True meaning of Memorial Day

Published 8:50 am Monday, June 6, 2011

To the Editor:
Local resident and veteran Otis W. Livingston Jr. wrote a letter about Memorial Day in 2008 whose message is still valid today. Portions of that letter are printed below:
“Another Memorial Day has come and gone. And I am saddened. My sadness is not prompted by the remembrance of those of the Armed Forces who have given their lives for us. I am continuously saddened by their loss. Rather, a new feeling of melancholy has swept over me because of my realization that most Americans no longer seem to understand or care about the true meaning of this special national holiday.
“I recently read where a group of schoolchildren, when asked what they thought was the meaning of Memorial Day, replied, “It’s the day the pools open.” Many others see it as only another day off and a chance to find sales at the local mall. Still others use the three-day weekend for a quick getaway vacation. To me this is a sad commentary on our nation.
“Since 1868 Americans have gathered in their cities, towns and villages to decorate the graves of the military men and women who have given their lives in service to our country. At first it was actually called Decoration Day. Its purpose was to honor those who had served and died during the Civil War. Later, after World War I, it became Memorial Day and its purpose became that of honoring Americans killed in all our wars.
“For many years, Memorial Day was a solemn and sacred day. But times change and tradition slips away. Memorial Day slipped rapidly away when Congress moved the traditional date of its observance to accommodate the desire to establish another three-day weekend.
“But the change in date did not impede our local VFW Post 9116 from conducting their annual ceremony. This year on the Saturday before Memorial Day, members of the group and other volunteers worked their way through the community’s cemetery and placed an American flag on the gravesite of each veteran they could locate and identify. Sure, not all of the veterans who were thus honored gave their lives in battle. But they all served. And that was good enough for the VFW and for me.
“Then on Monday morning people gathered for a ceremony. There was a bugle call and then a speech or two.
“But what came next rekindled my soul and reminded me that there are still many patriotic people in our land who love this country and who would fight and die for it if called upon to do so. Five or six members of the post were called upon, one at a time, to come forward and place a small flower, wreath or flag at the base of the cemetery’s flagpole. Most who participated were veterans of World War II. They marched forward as best as they could. Some were stooped by age, arthritis or other maladies and some had trouble standing erect. But they gave it their best shot, recited or read a short statement honoring those who had given their lives, then smartly rendered a hand salute. The ceremony lasted only minutes. But its impact on me will last forever. These men and women know the meaning of Memorial Day.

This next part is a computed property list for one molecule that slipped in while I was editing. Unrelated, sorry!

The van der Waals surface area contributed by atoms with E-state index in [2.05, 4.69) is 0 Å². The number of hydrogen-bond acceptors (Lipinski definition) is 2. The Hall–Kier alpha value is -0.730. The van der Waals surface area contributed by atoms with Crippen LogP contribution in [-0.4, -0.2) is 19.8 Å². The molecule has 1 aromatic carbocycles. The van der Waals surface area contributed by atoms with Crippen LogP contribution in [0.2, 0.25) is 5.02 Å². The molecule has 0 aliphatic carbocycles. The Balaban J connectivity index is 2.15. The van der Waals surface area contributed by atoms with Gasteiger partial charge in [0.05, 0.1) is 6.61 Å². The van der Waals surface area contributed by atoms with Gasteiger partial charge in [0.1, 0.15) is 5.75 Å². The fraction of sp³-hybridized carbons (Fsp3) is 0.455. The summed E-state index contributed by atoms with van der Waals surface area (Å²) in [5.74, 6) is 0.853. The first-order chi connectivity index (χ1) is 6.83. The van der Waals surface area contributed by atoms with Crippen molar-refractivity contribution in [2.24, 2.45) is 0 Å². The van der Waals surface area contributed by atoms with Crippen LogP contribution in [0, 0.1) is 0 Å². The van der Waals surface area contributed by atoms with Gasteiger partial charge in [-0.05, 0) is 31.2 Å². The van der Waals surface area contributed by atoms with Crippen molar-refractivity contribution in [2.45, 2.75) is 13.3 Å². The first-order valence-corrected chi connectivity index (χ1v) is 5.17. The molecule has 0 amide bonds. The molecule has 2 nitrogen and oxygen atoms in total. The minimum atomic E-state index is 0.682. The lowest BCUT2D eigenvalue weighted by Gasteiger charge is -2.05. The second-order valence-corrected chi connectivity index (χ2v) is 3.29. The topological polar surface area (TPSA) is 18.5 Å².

“We need to bring Memorial Day back to where it was. Back to a day set aside to honor our fallen heroes. Back to a day of solemn remembrance and reflection.
“But I’m afraid it will never happen. Why? Because the nation has changed. People just aren’t interested anymore.
“There are, of course, many folks who support our troops. The VFW, the American Legion and other veteran groups care a great deal about our armed forces. There are people who wait at the airports to greet our returning heroes. There are schoolchildren and others who assemble tons of sundries, package them and then ship them off to our troops overseas. Thank God for these caring patriots. But where is the rest of the nation?
“Most Americans are busy with other things. Most want that long, Memorial Day weekend. All want lower gasoline prices. Many want their homes back.
“Maybe by this time next year there will be a new America, one that will inspire people to be more patriotic, take more pride in their country and help return this nation to the fundamental principles and beliefs upon which it was founded.
“And maybe we will have a nation more grateful for the sacrifices the men and women of our armed forces have made on our behalf. And maybe, just maybe, more folks will show up for next year’s Memorial Day ceremony to honor those who made the ultimate sacrifice.
–– Otis W. Livington Jr., submitted by Scott Camp

Sign up for our daily email newsletter

Get the latest news sent to your inbox